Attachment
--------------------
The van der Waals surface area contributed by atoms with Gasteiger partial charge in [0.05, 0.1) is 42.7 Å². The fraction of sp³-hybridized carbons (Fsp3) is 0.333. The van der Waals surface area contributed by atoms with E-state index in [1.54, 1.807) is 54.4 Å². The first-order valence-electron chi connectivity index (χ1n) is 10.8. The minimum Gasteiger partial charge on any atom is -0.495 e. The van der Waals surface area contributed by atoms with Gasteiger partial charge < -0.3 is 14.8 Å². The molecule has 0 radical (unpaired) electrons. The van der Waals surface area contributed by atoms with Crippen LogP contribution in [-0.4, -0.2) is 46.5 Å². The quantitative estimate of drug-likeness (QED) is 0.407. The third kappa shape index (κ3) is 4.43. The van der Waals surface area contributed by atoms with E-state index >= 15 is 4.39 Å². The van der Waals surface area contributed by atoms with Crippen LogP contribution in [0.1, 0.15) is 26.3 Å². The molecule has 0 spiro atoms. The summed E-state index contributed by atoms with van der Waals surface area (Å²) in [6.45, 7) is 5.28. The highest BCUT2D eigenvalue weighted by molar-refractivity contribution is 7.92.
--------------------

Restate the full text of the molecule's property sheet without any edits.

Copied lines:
The van der Waals surface area contributed by atoms with Gasteiger partial charge in [0.05, 0.1) is 42.7 Å². The fraction of sp³-hybridized carbons (Fsp3) is 0.333. The van der Waals surface area contributed by atoms with E-state index in [1.54, 1.807) is 54.4 Å². The first-order valence-electron chi connectivity index (χ1n) is 10.8. The minimum Gasteiger partial charge on any atom is -0.495 e. The van der Waals surface area contributed by atoms with Gasteiger partial charge < -0.3 is 14.8 Å². The molecule has 0 radical (unpaired) electrons. The van der Waals surface area contributed by atoms with Crippen LogP contribution in [-0.4, -0.2) is 46.5 Å². The quantitative estimate of drug-likeness (QED) is 0.407. The third kappa shape index (κ3) is 4.43. The van der Waals surface area contributed by atoms with E-state index >= 15 is 4.39 Å². The van der Waals surface area contributed by atoms with Crippen LogP contribution in [0.1, 0.15) is 26.3 Å². The molecule has 0 spiro atoms. The summed E-state index contributed by atoms with van der Waals surface area (Å²) in [6.45, 7) is 5.28. The highest BCUT2D eigenvalue weighted by molar-refractivity contribution is 7.92.